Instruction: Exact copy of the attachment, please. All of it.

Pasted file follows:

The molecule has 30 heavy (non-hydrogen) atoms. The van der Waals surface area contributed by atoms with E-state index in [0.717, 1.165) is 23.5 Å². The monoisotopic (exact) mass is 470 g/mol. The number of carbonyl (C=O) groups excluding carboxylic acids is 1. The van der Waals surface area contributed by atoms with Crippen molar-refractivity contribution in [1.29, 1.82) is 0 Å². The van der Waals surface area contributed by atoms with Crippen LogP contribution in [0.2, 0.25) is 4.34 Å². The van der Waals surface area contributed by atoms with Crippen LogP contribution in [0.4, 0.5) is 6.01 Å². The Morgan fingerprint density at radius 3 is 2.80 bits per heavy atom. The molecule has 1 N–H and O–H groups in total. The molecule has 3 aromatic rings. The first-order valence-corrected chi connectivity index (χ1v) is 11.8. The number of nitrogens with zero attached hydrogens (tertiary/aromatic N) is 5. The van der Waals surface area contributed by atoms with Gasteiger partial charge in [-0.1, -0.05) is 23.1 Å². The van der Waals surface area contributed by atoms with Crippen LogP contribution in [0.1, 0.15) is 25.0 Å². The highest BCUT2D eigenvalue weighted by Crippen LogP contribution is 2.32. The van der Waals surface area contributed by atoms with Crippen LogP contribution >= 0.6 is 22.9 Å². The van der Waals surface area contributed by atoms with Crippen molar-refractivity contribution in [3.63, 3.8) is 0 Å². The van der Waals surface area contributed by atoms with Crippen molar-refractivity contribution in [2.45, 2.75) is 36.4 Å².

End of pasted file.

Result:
The molecule has 30 heavy (non-hydrogen) atoms. The van der Waals surface area contributed by atoms with E-state index in [0.717, 1.165) is 23.5 Å². The monoisotopic (exact) mass is 470 g/mol. The number of carbonyl (C=O) groups excluding carboxylic acids is 1. The van der Waals surface area contributed by atoms with Crippen molar-refractivity contribution in [1.29, 1.82) is 0 Å². The van der Waals surface area contributed by atoms with Crippen LogP contribution in [0.2, 0.25) is 4.34 Å². The van der Waals surface area contributed by atoms with Crippen LogP contribution in [0.4, 0.5) is 6.01 Å². The Morgan fingerprint density at radius 3 is 2.80 bits per heavy atom. The molecule has 1 N–H and O–H groups in total. The molecule has 3 aromatic rings. The first-order valence-corrected chi connectivity index (χ1v) is 11.8. The number of nitrogens with zero attached hydrogens (tertiary/aromatic N) is 5. The van der Waals surface area contributed by atoms with Gasteiger partial charge in [-0.1, -0.05) is 23.1 Å². The van der Waals surface area contributed by atoms with Crippen LogP contribution in [0.1, 0.15) is 25.0 Å². The highest BCUT2D eigenvalue weighted by Crippen LogP contribution is 2.32. The van der Waals surface area contributed by atoms with Crippen LogP contribution >= 0.6 is 22.9 Å². The van der Waals surface area contributed by atoms with Crippen molar-refractivity contribution in [3.63, 3.8) is 0 Å². The van der Waals surface area contributed by atoms with Crippen molar-refractivity contribution in [2.45, 2.75) is 36.4 Å².